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Power imbalances in divorce mediation are a serious concern that you should consider when hiring your mediator. Compare the following two couples and the different experiences that they each had in divorce mediation. Couple number one earned similar salaries and had joint access to the financial accounts and holdings. Couple two, on the other hand, were a more traditional couple. Husband worked, controlled all the finances, and wife stayed home and took care of the children.  Both couples decided to use divorce mediation, wise decisions for sure. Couple number one reached fair agreements that benefitted both. Couple number two, in contrast, couldn’t reach an agreement because Husband who had control of the finances gave wife incoherent spreadsheets that made the parties look broke and offered her so little money in spousal support that she would never have any hope of getting back on her feet. Feeling defeated, the wife of couple number two left mediation, hired an attorney, and spent tens of thousands getting a much fairer deal.

What was causing the different mediation experiences?

At first glance, you might be thinking that the problems arose for couple number two because of the power imbalance between them. And you would have a good point. But the purpose of this article is to discuss how to overcome power imbalances so that any two people can benefit from divorce mediation, not just couples who are on equal footing. To overcome the power imbalances, hire a mediator who knows how to level the playing field.

The mediator for couple number one guided the parties through the mediation process. She asked them questions to make sure that both parties voices were heard. She advised them to consult with attorneys outside of the mediation room to ensure that they knew their rights. The mediator for couple number one also required that the parties provide proof to each other of their financial circumstances so they were operating with the same knowledge base.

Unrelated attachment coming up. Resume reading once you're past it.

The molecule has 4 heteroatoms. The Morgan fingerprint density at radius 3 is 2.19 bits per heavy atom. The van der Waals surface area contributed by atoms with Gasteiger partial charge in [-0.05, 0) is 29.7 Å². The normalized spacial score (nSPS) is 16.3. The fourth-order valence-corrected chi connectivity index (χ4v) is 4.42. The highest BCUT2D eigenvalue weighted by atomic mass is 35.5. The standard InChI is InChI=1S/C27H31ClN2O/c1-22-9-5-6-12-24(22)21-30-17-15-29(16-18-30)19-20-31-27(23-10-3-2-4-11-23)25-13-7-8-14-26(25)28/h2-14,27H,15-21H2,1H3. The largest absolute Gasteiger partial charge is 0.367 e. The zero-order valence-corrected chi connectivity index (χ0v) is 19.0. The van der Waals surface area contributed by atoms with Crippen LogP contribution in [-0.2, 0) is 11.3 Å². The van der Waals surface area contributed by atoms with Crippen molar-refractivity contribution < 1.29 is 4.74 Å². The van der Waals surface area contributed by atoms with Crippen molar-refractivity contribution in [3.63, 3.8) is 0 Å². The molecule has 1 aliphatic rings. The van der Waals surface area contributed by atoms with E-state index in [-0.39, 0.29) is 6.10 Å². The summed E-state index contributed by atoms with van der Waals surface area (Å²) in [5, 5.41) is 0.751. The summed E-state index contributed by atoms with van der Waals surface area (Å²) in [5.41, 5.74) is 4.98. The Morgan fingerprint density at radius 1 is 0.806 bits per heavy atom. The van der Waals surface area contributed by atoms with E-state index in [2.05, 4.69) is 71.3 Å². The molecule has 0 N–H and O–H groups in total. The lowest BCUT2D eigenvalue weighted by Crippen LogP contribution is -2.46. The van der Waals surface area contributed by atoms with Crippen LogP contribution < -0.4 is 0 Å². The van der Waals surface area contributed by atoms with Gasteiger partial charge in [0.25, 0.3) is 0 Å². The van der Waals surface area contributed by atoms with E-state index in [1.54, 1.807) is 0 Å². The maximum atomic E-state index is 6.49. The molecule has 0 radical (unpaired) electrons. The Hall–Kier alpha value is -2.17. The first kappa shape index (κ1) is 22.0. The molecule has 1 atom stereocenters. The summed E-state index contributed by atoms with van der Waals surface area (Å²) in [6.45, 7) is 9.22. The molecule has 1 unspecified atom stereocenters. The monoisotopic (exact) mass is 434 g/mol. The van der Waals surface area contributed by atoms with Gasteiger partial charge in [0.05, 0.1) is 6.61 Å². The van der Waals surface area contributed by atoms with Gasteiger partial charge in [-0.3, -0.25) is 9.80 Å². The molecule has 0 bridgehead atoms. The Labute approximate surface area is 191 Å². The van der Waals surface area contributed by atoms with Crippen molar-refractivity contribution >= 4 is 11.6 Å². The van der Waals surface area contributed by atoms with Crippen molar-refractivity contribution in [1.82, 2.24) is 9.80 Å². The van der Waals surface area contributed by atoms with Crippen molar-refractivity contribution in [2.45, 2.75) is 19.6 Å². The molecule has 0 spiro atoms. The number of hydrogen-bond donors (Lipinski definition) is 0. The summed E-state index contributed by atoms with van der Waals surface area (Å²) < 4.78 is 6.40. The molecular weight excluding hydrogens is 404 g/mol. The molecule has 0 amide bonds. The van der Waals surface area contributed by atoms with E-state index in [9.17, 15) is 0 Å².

Mediator number two took a different approach and left it up to the parties to raise the issues that they wished to have discussed in mediation. This is a traditional style often employed in civil law matters. The difficulty in divorce mediation is that the parties are usually in the mediation session without legal counsel. The solution? Employ a leadership mediation style helps to level the playing field between the parties and makes mediation valuable to both of them.

Divorce Mediators Should Be Guides to the Dissolution of Your Marriage

In divorce mediation, the parties’ are coming without legal counsel, emotionally distraught, and in desperate need of guidance. When I created my divorce mediation program, I took these factors into account. Under my guidance, we systemically address each issue in a divorce to make sure that your voice is heard. I provide an educational overview of the law for each topic we discuss. And I ask questions to make sure that you are voicing your opinion. Finally, I recommend that you seek independent legal advice to make sure that you understand your rights.  I do these things to help you reach an agreement that you both feel is fair.  Let me guide you to the next stage of your life. It all starts when you schedule your Free Divorce Mediation Information Call .

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